When we kick off the campaign, it’s going to be present day, January 2021, thirteen years on from the club’s departure from the League.
There might be 40 or 50 grand knocking about, but there’s no squad, no backroom staff and a league campaign that gets underway in four weeks.
For Scoreline.ie, I holidayed my way through ten years at Kilkenny, resurrecting the club from the dead in order to test the league and competitions with no changes or edits other than bringing them back to life.
Eight out of eleven seasons played ended with Kilkenny rooted to the foot of the SSE Airtricity League First Division. Of the other three, just one place better, finishing in ninth.
There’s no falling out of the League either, once you’re in, you’re in. Two divisions – Premier and First, but Premier is where you want to be. The bigger games, the FAI Cup, a chance of making the qualifiers for the Europa League or even the Champions League.
That’s my ultimate goal. It’s not about becoming the most successful manager the club has ever seen. It’s not about building up a bank balance or investing in youth or redeveloping the pitch on the Callan Road.
The first step is to get games back at Buckley Park, fans back through the gates that have been padlocked for years. Ultimately, it’s European football I want, in Kilkenny. Yes, there’s a lot of ground to cover to get there, but that gives you an idea of where my head is at.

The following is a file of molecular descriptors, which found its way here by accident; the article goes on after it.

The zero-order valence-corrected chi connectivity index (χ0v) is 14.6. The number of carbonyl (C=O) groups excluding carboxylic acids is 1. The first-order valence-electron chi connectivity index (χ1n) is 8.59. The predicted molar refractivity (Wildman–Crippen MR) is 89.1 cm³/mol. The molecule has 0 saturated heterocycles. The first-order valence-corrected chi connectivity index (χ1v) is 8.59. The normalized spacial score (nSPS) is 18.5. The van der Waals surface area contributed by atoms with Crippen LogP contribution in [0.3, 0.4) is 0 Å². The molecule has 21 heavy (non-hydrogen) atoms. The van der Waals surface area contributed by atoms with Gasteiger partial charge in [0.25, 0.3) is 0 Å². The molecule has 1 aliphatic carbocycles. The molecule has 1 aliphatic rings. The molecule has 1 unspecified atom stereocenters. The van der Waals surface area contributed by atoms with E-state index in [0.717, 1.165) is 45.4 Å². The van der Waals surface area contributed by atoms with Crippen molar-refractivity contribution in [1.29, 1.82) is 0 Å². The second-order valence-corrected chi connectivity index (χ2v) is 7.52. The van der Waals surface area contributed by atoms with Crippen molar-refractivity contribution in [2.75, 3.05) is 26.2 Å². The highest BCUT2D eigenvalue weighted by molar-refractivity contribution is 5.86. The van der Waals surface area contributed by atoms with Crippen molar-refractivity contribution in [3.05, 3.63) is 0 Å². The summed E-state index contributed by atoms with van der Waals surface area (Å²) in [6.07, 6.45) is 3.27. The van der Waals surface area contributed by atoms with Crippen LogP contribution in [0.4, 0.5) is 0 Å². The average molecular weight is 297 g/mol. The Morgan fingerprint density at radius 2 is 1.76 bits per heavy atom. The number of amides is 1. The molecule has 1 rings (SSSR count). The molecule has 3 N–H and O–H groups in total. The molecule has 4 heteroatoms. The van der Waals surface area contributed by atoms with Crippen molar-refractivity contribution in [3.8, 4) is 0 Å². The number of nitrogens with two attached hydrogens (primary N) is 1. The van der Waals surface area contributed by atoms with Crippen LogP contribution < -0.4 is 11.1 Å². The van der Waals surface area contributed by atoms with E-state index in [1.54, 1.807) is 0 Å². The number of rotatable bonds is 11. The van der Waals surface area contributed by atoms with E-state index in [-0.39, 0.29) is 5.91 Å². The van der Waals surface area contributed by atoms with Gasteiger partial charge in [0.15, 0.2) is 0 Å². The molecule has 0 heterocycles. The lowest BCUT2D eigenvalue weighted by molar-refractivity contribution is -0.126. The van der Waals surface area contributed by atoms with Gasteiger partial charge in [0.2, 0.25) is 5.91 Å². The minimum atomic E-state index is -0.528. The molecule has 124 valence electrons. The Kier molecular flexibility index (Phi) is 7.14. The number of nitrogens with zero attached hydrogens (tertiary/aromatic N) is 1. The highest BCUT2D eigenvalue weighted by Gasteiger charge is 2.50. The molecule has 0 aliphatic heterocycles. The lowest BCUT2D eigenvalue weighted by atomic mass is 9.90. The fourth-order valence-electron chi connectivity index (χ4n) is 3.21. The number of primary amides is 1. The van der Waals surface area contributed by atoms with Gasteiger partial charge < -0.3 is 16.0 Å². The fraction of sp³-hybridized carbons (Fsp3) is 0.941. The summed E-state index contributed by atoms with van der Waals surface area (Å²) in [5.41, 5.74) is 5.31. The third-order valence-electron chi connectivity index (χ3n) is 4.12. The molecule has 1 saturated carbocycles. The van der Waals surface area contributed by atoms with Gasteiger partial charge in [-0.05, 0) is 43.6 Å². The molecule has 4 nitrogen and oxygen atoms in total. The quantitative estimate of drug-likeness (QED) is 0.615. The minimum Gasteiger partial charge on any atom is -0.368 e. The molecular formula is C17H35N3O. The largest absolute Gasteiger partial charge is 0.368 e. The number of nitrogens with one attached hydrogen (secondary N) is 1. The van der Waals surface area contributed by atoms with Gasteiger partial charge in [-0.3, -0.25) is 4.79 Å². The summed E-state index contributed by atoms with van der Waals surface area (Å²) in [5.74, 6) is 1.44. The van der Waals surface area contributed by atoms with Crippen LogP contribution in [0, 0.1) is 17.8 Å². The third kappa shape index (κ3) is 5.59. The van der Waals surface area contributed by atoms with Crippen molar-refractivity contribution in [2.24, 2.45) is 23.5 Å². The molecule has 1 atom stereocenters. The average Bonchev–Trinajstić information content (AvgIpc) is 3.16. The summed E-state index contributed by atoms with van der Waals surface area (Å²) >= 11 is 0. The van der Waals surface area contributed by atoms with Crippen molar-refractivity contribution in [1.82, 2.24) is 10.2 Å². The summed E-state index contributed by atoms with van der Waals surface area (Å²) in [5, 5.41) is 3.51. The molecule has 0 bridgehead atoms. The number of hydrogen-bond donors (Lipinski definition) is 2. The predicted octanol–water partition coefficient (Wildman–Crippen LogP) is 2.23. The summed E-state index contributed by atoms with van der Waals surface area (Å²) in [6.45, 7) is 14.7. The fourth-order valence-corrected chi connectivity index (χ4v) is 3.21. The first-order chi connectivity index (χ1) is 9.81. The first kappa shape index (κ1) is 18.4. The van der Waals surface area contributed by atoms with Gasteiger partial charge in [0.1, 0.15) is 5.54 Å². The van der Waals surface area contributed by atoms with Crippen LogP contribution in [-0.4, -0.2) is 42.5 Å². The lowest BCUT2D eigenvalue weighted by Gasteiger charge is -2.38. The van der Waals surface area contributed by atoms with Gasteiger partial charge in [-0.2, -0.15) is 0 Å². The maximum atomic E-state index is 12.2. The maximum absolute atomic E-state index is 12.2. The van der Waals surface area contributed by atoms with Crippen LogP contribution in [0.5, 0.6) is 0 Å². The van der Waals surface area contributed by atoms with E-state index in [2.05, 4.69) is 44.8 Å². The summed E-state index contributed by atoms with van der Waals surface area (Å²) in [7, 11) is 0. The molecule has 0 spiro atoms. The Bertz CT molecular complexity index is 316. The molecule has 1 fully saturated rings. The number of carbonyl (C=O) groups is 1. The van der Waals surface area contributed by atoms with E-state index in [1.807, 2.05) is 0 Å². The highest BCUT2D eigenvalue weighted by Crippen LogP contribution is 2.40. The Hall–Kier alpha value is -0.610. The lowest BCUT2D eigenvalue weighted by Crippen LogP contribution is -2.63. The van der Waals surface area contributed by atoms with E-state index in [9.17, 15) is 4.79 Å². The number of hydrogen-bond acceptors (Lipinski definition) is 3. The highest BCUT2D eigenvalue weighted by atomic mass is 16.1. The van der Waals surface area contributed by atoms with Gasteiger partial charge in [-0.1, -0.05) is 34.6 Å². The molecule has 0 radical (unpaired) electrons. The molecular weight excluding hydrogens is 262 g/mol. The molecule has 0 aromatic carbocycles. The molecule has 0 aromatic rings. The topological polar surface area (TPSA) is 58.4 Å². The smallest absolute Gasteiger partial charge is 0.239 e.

What state is the club in?
Here’s the thing. I’ve given myself challenges in FM before, but none really like this.
The club has nothing, bar owning its 6,500 capacity grounds and the ability as a semi-professional outfit to get players for less money per week than they’d make in SuperValu or McDonald’s.
Finances are secure, there’s no transfer budget and the club roster until it’s filled by actual people, is home to plenty of 17, 18 and 19-year-old newgens. As for the board? They’ve made their objectives fairly clear. Finish bottom. Then avoid finishing bottom for the next four years.
Tactically, I’m going to try my Pisa setup that took me to the Serie B title. It might be a bit much as it was fairly relentless and in the end started taking its toll on the squad but I figure with the lofty ambition of finishing bottom of the league, I’ve got nothing really to lose.
The league has a few 4-4-1-1s and 4-2-3-1s in there but I’ll start out with the 4-1-4-1 to see how things fare out, though it does put a lot of work on the lone striker up top.
The Leinster Senior Cup doesn’t take place until much later in the year, but my first game there is in the second round (yet to be drawn) so in order to progress through two rounds I’ll be hopeful of picking up a few small county club sides along the way.
Staff-wise, I’ve got an assistant manager and head of youth development in place (C and B licenses respectively), along with a GK coach, fitness coach and a performance analyst who’s pulling a loft €20 a week. In the medical side of things, there’s a physio and sports scientist there as well.
We’ve got five weeks to make a squad of it before meeting Bray Wanderers in the first game.
My plan for updates on the blog looks like: End of preseason (Avengers assemble), ten games in, twenty games in, end of season review.
Follow live updates on the @KENMC056 twitter account.